G.I.s Shine in Holiday Starlight
By Linda D. Kozaryn
American Forces Press Service
WASHINGTON, Dec. 22, 2000 "See that guy over there, he's won four Super Bowls," a thrilled airman said to his buddy when Terry Bradshaw, in Pittsburgh Steelers regalia, walked into a hangar at Ramstein Air Base, Germany.
"Now that's a sight you don't see every day," Pfc. Jeffrey Bungabong, of Seattle, Wash., said when the Dallas Cowboy Cheerleaders took the stage at Camp Bondsteel, Kosovo.
"Carole King has always been one of my favorites," said Ed Mobley while waiting his turn to have his picture taken with the Grammy award winner. Retired from the Air Force, Mobley now heads protocol at Bondsteel's Joint Visitors Bureau.
After dining with singer Ruth Pointer-Sayles at Task Force Eagle headquarters in Tuzla, Bosnia, Air Force Tech. Sgt. Ivan Walker of Warrenton, N.C., said, "I never thought I'd meet any of the Pointer Sisters, but now I can tell everyone I did."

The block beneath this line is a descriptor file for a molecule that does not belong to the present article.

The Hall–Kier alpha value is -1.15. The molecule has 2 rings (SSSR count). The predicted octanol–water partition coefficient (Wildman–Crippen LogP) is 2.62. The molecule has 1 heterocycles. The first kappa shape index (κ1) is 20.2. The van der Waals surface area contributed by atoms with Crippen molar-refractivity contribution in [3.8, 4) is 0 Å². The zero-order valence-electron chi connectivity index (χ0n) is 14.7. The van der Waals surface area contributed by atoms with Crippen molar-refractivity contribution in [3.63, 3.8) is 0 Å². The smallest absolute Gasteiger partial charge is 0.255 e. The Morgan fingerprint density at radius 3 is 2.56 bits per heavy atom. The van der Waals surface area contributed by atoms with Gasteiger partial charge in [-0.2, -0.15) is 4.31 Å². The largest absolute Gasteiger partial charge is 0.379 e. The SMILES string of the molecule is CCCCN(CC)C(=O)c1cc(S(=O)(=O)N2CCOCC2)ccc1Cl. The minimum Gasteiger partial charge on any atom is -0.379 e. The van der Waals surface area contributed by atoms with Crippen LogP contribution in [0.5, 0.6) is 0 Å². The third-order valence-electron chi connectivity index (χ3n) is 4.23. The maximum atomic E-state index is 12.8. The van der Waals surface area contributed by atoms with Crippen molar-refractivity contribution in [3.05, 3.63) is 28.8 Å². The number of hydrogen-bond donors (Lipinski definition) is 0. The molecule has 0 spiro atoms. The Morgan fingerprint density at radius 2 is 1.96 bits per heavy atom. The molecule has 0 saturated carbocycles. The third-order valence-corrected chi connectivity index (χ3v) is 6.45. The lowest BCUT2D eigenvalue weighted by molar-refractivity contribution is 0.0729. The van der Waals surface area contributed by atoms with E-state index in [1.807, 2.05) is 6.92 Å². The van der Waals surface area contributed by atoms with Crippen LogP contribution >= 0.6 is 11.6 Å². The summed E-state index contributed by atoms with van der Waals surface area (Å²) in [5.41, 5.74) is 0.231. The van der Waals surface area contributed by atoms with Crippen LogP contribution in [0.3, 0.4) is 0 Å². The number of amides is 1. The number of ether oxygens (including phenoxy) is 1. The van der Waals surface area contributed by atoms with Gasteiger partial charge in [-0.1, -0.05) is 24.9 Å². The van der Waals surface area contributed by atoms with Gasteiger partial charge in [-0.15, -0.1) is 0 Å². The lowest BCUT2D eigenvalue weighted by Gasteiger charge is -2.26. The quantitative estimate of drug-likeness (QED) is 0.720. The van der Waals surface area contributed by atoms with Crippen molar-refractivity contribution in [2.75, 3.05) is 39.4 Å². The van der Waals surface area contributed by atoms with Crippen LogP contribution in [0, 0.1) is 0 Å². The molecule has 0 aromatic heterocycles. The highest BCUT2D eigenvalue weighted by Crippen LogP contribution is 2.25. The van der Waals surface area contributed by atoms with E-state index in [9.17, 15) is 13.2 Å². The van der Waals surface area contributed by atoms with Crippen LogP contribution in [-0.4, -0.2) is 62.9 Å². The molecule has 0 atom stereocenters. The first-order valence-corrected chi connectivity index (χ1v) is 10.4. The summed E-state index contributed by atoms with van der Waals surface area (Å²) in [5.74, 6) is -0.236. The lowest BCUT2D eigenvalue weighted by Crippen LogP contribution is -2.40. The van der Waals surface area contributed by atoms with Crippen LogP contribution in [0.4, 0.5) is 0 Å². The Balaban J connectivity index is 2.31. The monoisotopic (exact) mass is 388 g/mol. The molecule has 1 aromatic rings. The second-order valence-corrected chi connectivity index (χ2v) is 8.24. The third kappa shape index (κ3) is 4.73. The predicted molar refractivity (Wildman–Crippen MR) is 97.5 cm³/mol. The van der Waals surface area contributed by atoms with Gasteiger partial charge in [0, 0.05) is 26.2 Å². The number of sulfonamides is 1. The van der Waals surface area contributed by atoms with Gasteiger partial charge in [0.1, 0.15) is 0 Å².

Soldiers, sailors, airmen and Marines from the Mediterranean to the Balkans had a chance to meet and greet the stars Dec. 16 to 19 when Defense Secretary William S. Cohen's holiday USO tour visited Europe. It was the secretary's fourth and final holiday tour since taking office in 1996.
Along with Bradshaw, the Cheerleaders and King, the traveling troupe included Mike Singletary, Football Hall of Fame linebacker of the Chicago Bears and Baseball Hall of Fame Cubs shortstop Ernie Banks. Singers Ruth Pointer- Sayles, Jewel and Shane Minor, were accompanied on keyboard and guitar by Jon Carroll, Rudy Guess, Phil Symonds and Arlan Schierbaum.
Comedian Al Franken, an alumnus of Saturday Night Live, gave his unique view of current events and returned what he humorously claimed were service members' absentee ballots. Ty Murray, a world champion rodeo star, White House official Thurgood Marshall Jr., and others paid tribute to the G.I.s.
At each stop, the stars on behalf of the folks back home thanked the troops for their service and sacrifice. There was no shortage of takers as celebrities and entertainers willingly signed autographs and posed for pictures with those they dubbed America's heroes.